A ‘Marvel-ous’ opportunity: Gospel affirmation through hero worship

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I have spent a good bit of this past week in correspondence with my fellow clergy residents on “The Island of Misfit Toys,” that is, those who are equally twisted and inspired by the geeky metaphors of nerd-dom. You might think we are a rather rare breed, but gravity has a way of drawing us together (that and having just helped lead a conference where my workshop was exactly about reaching out to the comic book-obsessed demographic).

So, on my long drive back from my conference in Florida, I had two directly contradictory thoughts. The first was that I had really been pushing the envelope of my geeky leanings and perhaps should just ease back to orthodoxy like a ship taking shelter in a peaceful harbor. However, seconds later, I was struck with a notion. Nay, an idea! The Grinch had wonderful, awful idea!

My ruminations sort of went a different direction from the first and ended up in a sermon, a presentation to the leadership of my congregation and a number of epistles to pastor types who range in flavor from Lutheran to Methodist to Baptist. And since I esteem the elite who read this little column of mine to be equally elevated in inspiration, I decided to share my revelatory epistle with you also. After all, a ship in a harbor is safe, but that’s not what ships are made for!

As always, take what you find useful and leave the rest behind!

Hey Readers,

I just wanted to let you know I had a bunch of positive responses at my conference in Orlando the week before last. It seems like everyone has a little bit of an inkling about what the “geek” wave looks like, though I think there had been little thought how to tap into it.

I also wanted to let you know we are still planning our mini-Comic-Con, “Free Comic Book Weekend” event at Ascension Lutheran on March 29, 30 and 31 if you’d like to check it out. Hopefully we will have a panel discussion of some sort which you could join in.

In addition, I’ve got an idea that I’m working up that has to do with the Marvel movies being released this spring and the timing of everything. I don’t really have this worked out, but was wondering if you were having the same kinds of ideas.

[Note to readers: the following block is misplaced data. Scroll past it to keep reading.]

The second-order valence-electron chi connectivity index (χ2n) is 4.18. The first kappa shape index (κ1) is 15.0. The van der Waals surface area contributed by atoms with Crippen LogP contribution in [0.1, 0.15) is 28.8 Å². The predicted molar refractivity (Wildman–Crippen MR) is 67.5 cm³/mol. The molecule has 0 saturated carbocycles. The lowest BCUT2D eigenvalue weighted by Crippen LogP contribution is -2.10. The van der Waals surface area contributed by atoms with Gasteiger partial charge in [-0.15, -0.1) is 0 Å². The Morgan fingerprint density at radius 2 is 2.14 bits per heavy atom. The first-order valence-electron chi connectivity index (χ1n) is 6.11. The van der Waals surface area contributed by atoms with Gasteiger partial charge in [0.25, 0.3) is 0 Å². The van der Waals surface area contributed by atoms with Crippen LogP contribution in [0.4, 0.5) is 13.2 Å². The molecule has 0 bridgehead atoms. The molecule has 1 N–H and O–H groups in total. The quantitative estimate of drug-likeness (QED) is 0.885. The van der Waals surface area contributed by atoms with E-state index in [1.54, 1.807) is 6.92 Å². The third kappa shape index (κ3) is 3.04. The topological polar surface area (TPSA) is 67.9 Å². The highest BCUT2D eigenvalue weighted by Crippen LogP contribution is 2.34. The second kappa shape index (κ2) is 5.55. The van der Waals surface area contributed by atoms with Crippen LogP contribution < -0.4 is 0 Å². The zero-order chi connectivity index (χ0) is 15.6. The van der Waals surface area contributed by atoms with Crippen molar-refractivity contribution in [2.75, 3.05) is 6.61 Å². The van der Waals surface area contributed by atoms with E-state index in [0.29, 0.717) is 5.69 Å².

I’m looking at a “Black Panther” movie event toward the end of February to coincide with Black History Month and a conversation on racism and racial tensions, with my artist buddy, Lou, helping lead the discussion and also doing a “how to draw Black Panther” segment. The date set for that is Saturday, Feb. 23 from 4 p.m. till 7 or so.

Then, since “Captain Marvel” opens March 8, I’m looking to use that movie to do something similar to jumpstart a conversation of gender equality as I anticipate it will be clearly evident that this female hero is the most powerful in the Marvel Universe.

Raleigh’s Oak City Comic-Con is the next weekend. I’ve been asked to be part of their discussion panel on “God in Comics” on Saturday, March 16. At least some of this will come up there, but I’m also thinking about some kind of specifically dedicated discussion group.

Then “Spiderverse” comes out on disc on March 26, which would then allow a reflection of all kinds of –isms, since there is much diversity amongst the characters in that movie. There is a strong presence across the genders (as also with Black Panther!), and you even have a bit of age equality built into that one. All of which would probably lead up to a screening/discussion at our weekend event (in fact, the “Captain Marvel” discussion might just fall then too). All of which leads up to what actually got me looking at how all this lays out date-wise.

The most prevalent feature is that Easter is April 21 and “Avengers: Endgame” is five days later on the 26th. I’m willing to bet you have already been salivating a bit at the juxtaposition of the Marvel-ous resurrections that are going to take place on the 26th with the true Resurrection that we celebrate on Easter. In a certain sense, I kind of wish the timing were switched, but there is a real Easter message in that every Marvel movie fan out there is absolutely positive that there will be people brought back from the dead! It’s not quite faith since they know they are already shooting another Spider-Man, Black Panther and Guardians of the Galaxy, and a least some of those characters have to return. But I’m thinking there is a Kairos moment, a God moment, at work to leverage all these themes that I believe are at the heart of the Gospel for the church on earth: equality, unity and most importantly, the promise of resurrection!

I’m not sure exactly how all of this might come together or what it might become, but at a minimum I’m thinking of using the already established venues of Oak City, our “Free Comic Book Weekend” and Easter Sunday (maybe with some kind of special event). But I also was thinking it would be a really affirming, faith-filled gesture if there could be some collaborative effort of some sort, with faithful from many different denominations, backgrounds and locations all working together in some way!

My little letter ends with an offer to feel free to share the invitations, share the ideas — hey, even flat-out steal the enthusiasm if you feel it — and make something happen! But whatever you do, don’t miss it when God gives an opportunity!

Pastor Zach Harris has been an ordained minister for 27 years and currently serves Ascension Lutheran Church in Wilson. His column, “Through a Lutheran Lens: A Pastor’s Perspective,” appears weekly in The Wilson Times. Previous columns are available at WilsonTimes.com.